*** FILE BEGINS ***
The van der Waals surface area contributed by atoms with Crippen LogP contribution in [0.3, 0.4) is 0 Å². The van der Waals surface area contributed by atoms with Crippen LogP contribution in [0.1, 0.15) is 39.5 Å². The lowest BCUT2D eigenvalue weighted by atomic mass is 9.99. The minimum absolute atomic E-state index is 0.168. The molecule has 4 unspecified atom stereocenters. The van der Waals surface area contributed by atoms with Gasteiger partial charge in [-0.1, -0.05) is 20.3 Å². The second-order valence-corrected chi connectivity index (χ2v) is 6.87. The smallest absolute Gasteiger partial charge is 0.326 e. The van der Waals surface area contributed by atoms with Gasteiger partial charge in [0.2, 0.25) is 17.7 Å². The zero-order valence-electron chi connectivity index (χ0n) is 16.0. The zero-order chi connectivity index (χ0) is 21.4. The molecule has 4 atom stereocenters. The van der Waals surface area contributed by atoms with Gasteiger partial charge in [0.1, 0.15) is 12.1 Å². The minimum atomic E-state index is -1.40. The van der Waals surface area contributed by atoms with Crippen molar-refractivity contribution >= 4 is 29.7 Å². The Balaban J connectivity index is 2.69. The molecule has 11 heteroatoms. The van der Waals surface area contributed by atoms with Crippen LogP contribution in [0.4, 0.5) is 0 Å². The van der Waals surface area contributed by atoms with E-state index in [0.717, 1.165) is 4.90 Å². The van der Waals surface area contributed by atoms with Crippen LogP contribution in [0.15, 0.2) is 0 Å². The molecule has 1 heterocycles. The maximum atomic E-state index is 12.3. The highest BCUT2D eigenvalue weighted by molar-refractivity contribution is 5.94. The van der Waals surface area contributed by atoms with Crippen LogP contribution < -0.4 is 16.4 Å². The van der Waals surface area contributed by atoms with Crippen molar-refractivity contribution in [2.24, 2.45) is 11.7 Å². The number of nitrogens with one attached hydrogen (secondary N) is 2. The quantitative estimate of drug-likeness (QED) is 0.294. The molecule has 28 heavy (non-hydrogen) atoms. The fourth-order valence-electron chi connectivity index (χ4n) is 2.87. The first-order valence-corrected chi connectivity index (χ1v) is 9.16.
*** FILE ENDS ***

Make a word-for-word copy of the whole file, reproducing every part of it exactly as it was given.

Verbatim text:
The van der Waals surface area contributed by atoms with Crippen LogP contribution in [0.3, 0.4) is 0 Å². The van der Waals surface area contributed by atoms with Crippen LogP contribution in [0.1, 0.15) is 39.5 Å². The lowest BCUT2D eigenvalue weighted by atomic mass is 9.99. The minimum absolute atomic E-state index is 0.168. The molecule has 4 unspecified atom stereocenters. The van der Waals surface area contributed by atoms with Gasteiger partial charge in [-0.1, -0.05) is 20.3 Å². The second-order valence-corrected chi connectivity index (χ2v) is 6.87. The smallest absolute Gasteiger partial charge is 0.326 e. The van der Waals surface area contributed by atoms with Gasteiger partial charge in [0.2, 0.25) is 17.7 Å². The zero-order valence-electron chi connectivity index (χ0n) is 16.0. The zero-order chi connectivity index (χ0) is 21.4. The molecule has 4 atom stereocenters. The van der Waals surface area contributed by atoms with Gasteiger partial charge in [0.1, 0.15) is 12.1 Å². The minimum atomic E-state index is -1.40. The van der Waals surface area contributed by atoms with Crippen molar-refractivity contribution >= 4 is 29.7 Å². The Balaban J connectivity index is 2.69. The molecule has 11 heteroatoms. The van der Waals surface area contributed by atoms with Crippen LogP contribution in [0.4, 0.5) is 0 Å². The van der Waals surface area contributed by atoms with E-state index in [0.717, 1.165) is 4.90 Å². The van der Waals surface area contributed by atoms with Crippen LogP contribution in [0.15, 0.2) is 0 Å². The molecule has 1 heterocycles. The maximum atomic E-state index is 12.3. The highest BCUT2D eigenvalue weighted by molar-refractivity contribution is 5.94. The van der Waals surface area contributed by atoms with Crippen LogP contribution < -0.4 is 16.4 Å². The van der Waals surface area contributed by atoms with Crippen molar-refractivity contribution in [2.24, 2.45) is 11.7 Å². The number of nitrogens with one attached hydrogen (secondary N) is 2. The quantitative estimate of drug-likeness (QED) is 0.294. The molecule has 28 heavy (non-hydrogen) atoms. The fourth-order valence-electron chi connectivity index (χ4n) is 2.87. The first-order valence-corrected chi connectivity index (χ1v) is 9.16.